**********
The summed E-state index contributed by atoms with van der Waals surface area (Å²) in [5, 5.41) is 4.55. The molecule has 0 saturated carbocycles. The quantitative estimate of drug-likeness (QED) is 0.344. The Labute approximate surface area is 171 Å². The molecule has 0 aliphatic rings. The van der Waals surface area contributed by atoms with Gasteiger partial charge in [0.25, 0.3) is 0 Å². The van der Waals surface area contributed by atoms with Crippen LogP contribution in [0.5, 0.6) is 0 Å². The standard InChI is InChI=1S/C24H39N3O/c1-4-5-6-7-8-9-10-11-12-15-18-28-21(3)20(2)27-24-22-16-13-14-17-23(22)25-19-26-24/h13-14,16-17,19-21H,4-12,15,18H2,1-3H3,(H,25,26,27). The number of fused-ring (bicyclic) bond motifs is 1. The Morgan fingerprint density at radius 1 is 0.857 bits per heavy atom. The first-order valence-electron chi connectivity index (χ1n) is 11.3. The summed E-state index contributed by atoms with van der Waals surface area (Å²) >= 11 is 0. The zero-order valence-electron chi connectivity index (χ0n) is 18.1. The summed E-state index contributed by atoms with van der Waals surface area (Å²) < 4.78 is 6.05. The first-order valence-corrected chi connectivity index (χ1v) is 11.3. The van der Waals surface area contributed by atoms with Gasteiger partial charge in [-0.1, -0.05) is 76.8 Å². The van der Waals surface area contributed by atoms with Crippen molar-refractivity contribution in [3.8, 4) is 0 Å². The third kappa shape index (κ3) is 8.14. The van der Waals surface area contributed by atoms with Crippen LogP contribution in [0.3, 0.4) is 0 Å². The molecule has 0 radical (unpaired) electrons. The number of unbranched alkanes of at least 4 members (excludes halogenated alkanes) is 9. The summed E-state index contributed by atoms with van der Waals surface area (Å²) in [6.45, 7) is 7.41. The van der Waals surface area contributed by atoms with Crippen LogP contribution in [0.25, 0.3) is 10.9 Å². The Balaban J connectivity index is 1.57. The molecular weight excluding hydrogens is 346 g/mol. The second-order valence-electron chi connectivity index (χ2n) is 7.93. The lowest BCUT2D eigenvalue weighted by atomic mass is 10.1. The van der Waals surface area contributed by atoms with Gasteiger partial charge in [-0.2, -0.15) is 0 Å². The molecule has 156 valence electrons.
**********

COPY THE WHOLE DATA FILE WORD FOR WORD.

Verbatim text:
The summed E-state index contributed by atoms with van der Waals surface area (Å²) in [5, 5.41) is 4.55. The molecule has 0 saturated carbocycles. The quantitative estimate of drug-likeness (QED) is 0.344. The Labute approximate surface area is 171 Å². The molecule has 0 aliphatic rings. The van der Waals surface area contributed by atoms with Gasteiger partial charge in [0.25, 0.3) is 0 Å². The van der Waals surface area contributed by atoms with Crippen LogP contribution in [0.5, 0.6) is 0 Å². The standard InChI is InChI=1S/C24H39N3O/c1-4-5-6-7-8-9-10-11-12-15-18-28-21(3)20(2)27-24-22-16-13-14-17-23(22)25-19-26-24/h13-14,16-17,19-21H,4-12,15,18H2,1-3H3,(H,25,26,27). The number of fused-ring (bicyclic) bond motifs is 1. The Morgan fingerprint density at radius 1 is 0.857 bits per heavy atom. The first-order valence-electron chi connectivity index (χ1n) is 11.3. The summed E-state index contributed by atoms with van der Waals surface area (Å²) >= 11 is 0. The zero-order valence-electron chi connectivity index (χ0n) is 18.1. The summed E-state index contributed by atoms with van der Waals surface area (Å²) < 4.78 is 6.05. The first-order valence-corrected chi connectivity index (χ1v) is 11.3. The van der Waals surface area contributed by atoms with Gasteiger partial charge in [-0.1, -0.05) is 76.8 Å². The van der Waals surface area contributed by atoms with Crippen molar-refractivity contribution in [3.8, 4) is 0 Å². The third kappa shape index (κ3) is 8.14. The van der Waals surface area contributed by atoms with Crippen LogP contribution in [0.3, 0.4) is 0 Å². The molecule has 0 radical (unpaired) electrons. The number of unbranched alkanes of at least 4 members (excludes halogenated alkanes) is 9. The summed E-state index contributed by atoms with van der Waals surface area (Å²) in [6.45, 7) is 7.41. The van der Waals surface area contributed by atoms with Crippen LogP contribution in [0.25, 0.3) is 10.9 Å². The Balaban J connectivity index is 1.57. The molecular weight excluding hydrogens is 346 g/mol. The second-order valence-electron chi connectivity index (χ2n) is 7.93. The lowest BCUT2D eigenvalue weighted by atomic mass is 10.1. The van der Waals surface area contributed by atoms with Gasteiger partial charge in [-0.2, -0.15) is 0 Å². The molecule has 156 valence electrons.